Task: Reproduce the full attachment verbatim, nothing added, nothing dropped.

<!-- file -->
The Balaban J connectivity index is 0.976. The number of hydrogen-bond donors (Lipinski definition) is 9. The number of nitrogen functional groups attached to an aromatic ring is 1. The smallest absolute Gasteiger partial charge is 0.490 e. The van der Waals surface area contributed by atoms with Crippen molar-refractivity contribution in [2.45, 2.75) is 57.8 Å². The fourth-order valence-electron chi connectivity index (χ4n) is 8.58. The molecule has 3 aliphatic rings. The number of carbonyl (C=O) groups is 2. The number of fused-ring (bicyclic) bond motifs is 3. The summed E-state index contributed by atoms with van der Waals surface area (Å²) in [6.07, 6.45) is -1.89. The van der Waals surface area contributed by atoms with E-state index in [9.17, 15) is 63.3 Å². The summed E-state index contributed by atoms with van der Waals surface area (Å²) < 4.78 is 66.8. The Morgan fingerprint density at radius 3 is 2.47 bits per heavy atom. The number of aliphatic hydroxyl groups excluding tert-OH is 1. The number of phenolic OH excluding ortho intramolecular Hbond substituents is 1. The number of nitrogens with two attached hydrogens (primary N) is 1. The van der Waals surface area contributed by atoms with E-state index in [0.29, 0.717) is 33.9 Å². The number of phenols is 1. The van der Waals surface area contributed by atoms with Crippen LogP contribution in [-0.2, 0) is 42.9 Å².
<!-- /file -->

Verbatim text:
The Balaban J connectivity index is 0.976. The number of hydrogen-bond donors (Lipinski definition) is 9. The number of nitrogen functional groups attached to an aromatic ring is 1. The smallest absolute Gasteiger partial charge is 0.490 e. The van der Waals surface area contributed by atoms with Crippen molar-refractivity contribution in [2.45, 2.75) is 57.8 Å². The fourth-order valence-electron chi connectivity index (χ4n) is 8.58. The molecule has 3 aliphatic rings. The number of carbonyl (C=O) groups is 2. The number of fused-ring (bicyclic) bond motifs is 3. The summed E-state index contributed by atoms with van der Waals surface area (Å²) in [6.07, 6.45) is -1.89. The van der Waals surface area contributed by atoms with E-state index in [9.17, 15) is 63.3 Å². The summed E-state index contributed by atoms with van der Waals surface area (Å²) < 4.78 is 66.8. The Morgan fingerprint density at radius 3 is 2.47 bits per heavy atom. The number of aliphatic hydroxyl groups excluding tert-OH is 1. The number of phenolic OH excluding ortho intramolecular Hbond substituents is 1. The number of nitrogens with two attached hydrogens (primary N) is 1. The van der Waals surface area contributed by atoms with E-state index in [0.29, 0.717) is 33.9 Å². The number of phenols is 1. The van der Waals surface area contributed by atoms with Crippen LogP contribution in [-0.2, 0) is 42.9 Å².